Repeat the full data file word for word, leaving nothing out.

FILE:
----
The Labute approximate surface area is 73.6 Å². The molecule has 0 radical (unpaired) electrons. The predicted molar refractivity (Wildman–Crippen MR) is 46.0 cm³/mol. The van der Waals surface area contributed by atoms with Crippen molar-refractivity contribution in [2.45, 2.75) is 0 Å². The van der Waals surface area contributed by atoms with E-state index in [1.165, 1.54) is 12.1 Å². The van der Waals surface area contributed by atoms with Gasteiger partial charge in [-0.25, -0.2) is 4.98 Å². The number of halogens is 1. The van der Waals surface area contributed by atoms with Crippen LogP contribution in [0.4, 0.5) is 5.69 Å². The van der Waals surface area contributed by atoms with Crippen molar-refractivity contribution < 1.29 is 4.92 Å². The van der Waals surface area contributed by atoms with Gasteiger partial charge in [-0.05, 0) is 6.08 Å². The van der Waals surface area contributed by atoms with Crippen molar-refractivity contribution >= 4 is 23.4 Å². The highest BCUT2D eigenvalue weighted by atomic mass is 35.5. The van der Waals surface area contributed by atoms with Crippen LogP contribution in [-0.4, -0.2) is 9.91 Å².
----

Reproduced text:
The Labute approximate surface area is 73.6 Å². The molecule has 0 radical (unpaired) electrons. The predicted molar refractivity (Wildman–Crippen MR) is 46.0 cm³/mol. The van der Waals surface area contributed by atoms with Crippen molar-refractivity contribution in [2.45, 2.75) is 0 Å². The van der Waals surface area contributed by atoms with E-state index in [1.165, 1.54) is 12.1 Å². The van der Waals surface area contributed by atoms with Gasteiger partial charge in [-0.25, -0.2) is 4.98 Å². The number of halogens is 1. The van der Waals surface area contributed by atoms with Crippen LogP contribution in [0.4, 0.5) is 5.69 Å². The van der Waals surface area contributed by atoms with Crippen molar-refractivity contribution < 1.29 is 4.92 Å². The van der Waals surface area contributed by atoms with Gasteiger partial charge in [-0.05, 0) is 6.08 Å². The van der Waals surface area contributed by atoms with Crippen molar-refractivity contribution >= 4 is 23.4 Å². The highest BCUT2D eigenvalue weighted by atomic mass is 35.5. The van der Waals surface area contributed by atoms with Crippen LogP contribution in [-0.4, -0.2) is 9.91 Å².